Antiherpetic treatment and the improvement of pemphigus lesions

Hajjar Daakir, Line Mezni, Karima Senouci, Nadia Ismaïli, Meriam Meziane, Laila Benzekri

Department of Dermatology and Venerology IBN SINA hospital, Mohamed V Rabat University, Morocco

Corresponding author: Hajjar Daakir, MD

How to cite this article: Daakir H, Mezni L, Senouci K, Ismaïli N, Meziane M, Benzekri L. Antiherpetic treatment and the improvement of pemphigus lesions. Our Dermatol Online. 2021;12(e):e92.

Submission: 02.06.2021; Acceptance: 03.11.2021

DOI: 10.7241/ourd.2021e.92

Citation tools: 


Related Content

Copyright information
© Our Dermatology Online 2021. No commercial re-use. See rights and permissions. Published by Our Dermatology Online.


Pemphigus is a group of autoimmune blistering diseases of the skin and/or mucous membranes caused by the presence of antibodies against adhesion molecules on the cell surface of keratinocytes [1]. In genetically predisposed patients, several factors, including drugs, physical agents, neoplasms, hormones, and viruses, notably herpes simplex virus (HSV).

Through this study, we expose the impact of Herpes Simplex Virus infection on our patients with pemphigus

This prospective study, which lasted around 15 months (between September 2019 and November 2020). We collected 8 medical records of hospitalized patients with pemphigus associated with HSV infection admitted to the dermatology unit of Ibn Sina University Hospital of Rabat Morocco.

To exploit the data collected, an operating sheet was prepared to include; identity, age, sex, pathological history, history of the disease, and characteristics of herpetic infection evolution of pemphigus and herpetic infection.

In our 8 cases of pemphigus associated with HSV infection, the age of the patients varied between 31 and 67 years with a median of 48 years.

The sex ratio was 1. The clinical forms of pemphigus are distributed as follows: One Seborrheic, three Foliaceous, four Vulgar (50% of cases) with a PDAI score that was between 23 and 102.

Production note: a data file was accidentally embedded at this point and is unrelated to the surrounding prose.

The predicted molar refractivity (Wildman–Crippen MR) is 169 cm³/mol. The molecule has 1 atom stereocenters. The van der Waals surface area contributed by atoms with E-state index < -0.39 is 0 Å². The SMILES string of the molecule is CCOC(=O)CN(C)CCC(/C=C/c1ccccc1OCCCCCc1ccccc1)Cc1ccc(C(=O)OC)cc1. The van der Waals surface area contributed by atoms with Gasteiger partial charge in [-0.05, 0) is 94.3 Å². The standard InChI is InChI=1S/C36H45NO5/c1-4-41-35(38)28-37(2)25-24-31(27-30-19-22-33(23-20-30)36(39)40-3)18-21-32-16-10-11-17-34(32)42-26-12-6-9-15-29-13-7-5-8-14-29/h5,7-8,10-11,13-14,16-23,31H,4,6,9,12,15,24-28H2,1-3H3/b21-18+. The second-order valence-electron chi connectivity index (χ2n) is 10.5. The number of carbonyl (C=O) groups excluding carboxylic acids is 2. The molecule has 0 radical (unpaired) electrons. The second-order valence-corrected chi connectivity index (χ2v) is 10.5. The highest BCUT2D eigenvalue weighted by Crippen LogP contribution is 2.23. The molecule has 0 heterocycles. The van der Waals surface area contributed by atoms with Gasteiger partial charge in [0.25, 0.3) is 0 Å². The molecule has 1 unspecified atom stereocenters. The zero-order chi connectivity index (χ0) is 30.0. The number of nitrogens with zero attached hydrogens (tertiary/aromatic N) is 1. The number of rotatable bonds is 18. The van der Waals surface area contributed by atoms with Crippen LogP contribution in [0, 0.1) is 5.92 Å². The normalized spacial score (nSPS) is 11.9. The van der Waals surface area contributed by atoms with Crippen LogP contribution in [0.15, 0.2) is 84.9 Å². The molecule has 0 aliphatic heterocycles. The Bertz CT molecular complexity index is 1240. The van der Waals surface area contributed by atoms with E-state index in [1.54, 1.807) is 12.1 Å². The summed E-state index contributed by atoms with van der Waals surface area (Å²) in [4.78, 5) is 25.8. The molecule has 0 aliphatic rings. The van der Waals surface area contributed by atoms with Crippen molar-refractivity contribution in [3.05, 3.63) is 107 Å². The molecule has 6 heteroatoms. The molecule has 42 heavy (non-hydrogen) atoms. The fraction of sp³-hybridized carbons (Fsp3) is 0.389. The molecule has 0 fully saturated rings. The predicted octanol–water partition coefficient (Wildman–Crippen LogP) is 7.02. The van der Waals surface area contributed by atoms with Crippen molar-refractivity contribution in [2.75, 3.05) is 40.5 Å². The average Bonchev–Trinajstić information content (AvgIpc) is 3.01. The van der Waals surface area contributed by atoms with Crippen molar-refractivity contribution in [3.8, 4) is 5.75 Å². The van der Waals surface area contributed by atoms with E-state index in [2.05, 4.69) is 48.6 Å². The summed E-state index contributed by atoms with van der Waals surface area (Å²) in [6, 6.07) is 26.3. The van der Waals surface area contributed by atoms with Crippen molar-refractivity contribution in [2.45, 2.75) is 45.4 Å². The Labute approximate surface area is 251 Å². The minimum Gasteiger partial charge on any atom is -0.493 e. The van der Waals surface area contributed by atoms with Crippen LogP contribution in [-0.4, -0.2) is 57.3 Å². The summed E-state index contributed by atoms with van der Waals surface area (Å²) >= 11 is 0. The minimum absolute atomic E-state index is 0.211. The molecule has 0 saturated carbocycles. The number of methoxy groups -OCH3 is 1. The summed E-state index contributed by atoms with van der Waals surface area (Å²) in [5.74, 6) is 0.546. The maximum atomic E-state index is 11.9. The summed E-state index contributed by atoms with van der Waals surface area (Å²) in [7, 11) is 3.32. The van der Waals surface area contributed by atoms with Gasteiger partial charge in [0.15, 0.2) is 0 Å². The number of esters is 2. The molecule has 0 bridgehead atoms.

The duration of pemphigus progression ranged from 30 days to 2 years with a median of 5.5 months (2 patients were hospitalized for relapse and the 6 others were newly diagnosed).

In all our patients Pemphigus was confirmed on skin biopsy, Direct immunofluorescence, and the research of antibodies anti-intercellular substance via IFI which was positive in 7 of our patients (87.5%) with a value between 320 and 1280, one was negative.

The treatment of pemphigus in our patients was based on general corticosteroids at a daily dose ranging from 1.5 to 2 mg/kg per day depending on the severity of pemphigus. This corticosteroid therapy was associated with immunosuppressive therapy in seven patients: azathioprine in four cases and rituximab in three cases.

HSV infection occurred 6 days before corticosteroids treatment in 1 case and 7 cases after the onset of general corticosteroids; the date of occurrence varied between 6 days and 84 days with a median of 27.5 days after the start of general corticosteroids at a dose of 1.5 to 2 mg/kg per day.

Clinically the HSV infection had the appearance of bullous vesicles in 2 patients, pruritic crusts in 4 patients, and mucous cutaneous erosions in 2 patients.

In all patients, the Tzanck smear was positive objectifying a cytopathogenic effect of type herpes virus,

2 of our patients received aciclovir intravenously at 10 mg/kg/8h for 8 to 12 days and 6 patients received oral valaciclovir at 1 to 3 g/day for 7 to 10 days.

Recovery was rapid for all patients treated with acyclovir or valaciclovir with the drying of herpes lesions and improvement of pemphigus lesions after one week of treatment (Fig. 1a and 1b).

Figure 1: (a and b) Pemphigus lesions with HSV infection, (b) Impovement of pemphigus lesions after antoherpetic treatement.

The possible association between herpesviruses and PV has been the subject of several studies; however, it remains unclear what’s the role that the herpesviruses play in the progression and presentation of PV. Some studies were unable to identify associations between viral infections and pemphigus resulting from immunosuppressive therapies and/or a causative factor associated with treatment-resistant lesions. Oppositely, other studies suggested that herpesviruses could trigger PV progression [2]. The most common viral infections reported in pemphigus patients are caused by the herpesviruses, particularly HSV.